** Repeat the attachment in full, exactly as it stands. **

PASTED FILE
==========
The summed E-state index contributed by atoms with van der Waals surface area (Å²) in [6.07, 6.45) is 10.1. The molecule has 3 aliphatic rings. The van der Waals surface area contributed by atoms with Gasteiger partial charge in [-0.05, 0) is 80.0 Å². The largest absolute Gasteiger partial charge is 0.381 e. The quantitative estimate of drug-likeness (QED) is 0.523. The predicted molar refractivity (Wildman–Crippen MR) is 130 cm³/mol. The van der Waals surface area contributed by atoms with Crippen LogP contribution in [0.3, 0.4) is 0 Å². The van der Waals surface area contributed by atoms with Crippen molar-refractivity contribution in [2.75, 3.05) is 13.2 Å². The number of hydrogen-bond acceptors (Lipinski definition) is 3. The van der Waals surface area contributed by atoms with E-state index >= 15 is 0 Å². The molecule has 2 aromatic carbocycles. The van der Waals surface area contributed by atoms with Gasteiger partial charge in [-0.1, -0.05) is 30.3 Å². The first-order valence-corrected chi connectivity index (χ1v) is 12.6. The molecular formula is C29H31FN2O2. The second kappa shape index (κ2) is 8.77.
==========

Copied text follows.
The summed E-state index contributed by atoms with van der Waals surface area (Å²) in [6.07, 6.45) is 10.1. The molecule has 3 aliphatic rings. The van der Waals surface area contributed by atoms with Gasteiger partial charge in [-0.05, 0) is 80.0 Å². The largest absolute Gasteiger partial charge is 0.381 e. The quantitative estimate of drug-likeness (QED) is 0.523. The predicted molar refractivity (Wildman–Crippen MR) is 130 cm³/mol. The van der Waals surface area contributed by atoms with Crippen LogP contribution in [0.3, 0.4) is 0 Å². The van der Waals surface area contributed by atoms with Crippen molar-refractivity contribution in [2.75, 3.05) is 13.2 Å². The number of hydrogen-bond acceptors (Lipinski definition) is 3. The van der Waals surface area contributed by atoms with E-state index >= 15 is 0 Å². The molecule has 2 aromatic carbocycles. The van der Waals surface area contributed by atoms with Gasteiger partial charge in [-0.1, -0.05) is 30.3 Å². The first-order valence-corrected chi connectivity index (χ1v) is 12.6. The molecular formula is C29H31FN2O2. The second kappa shape index (κ2) is 8.77.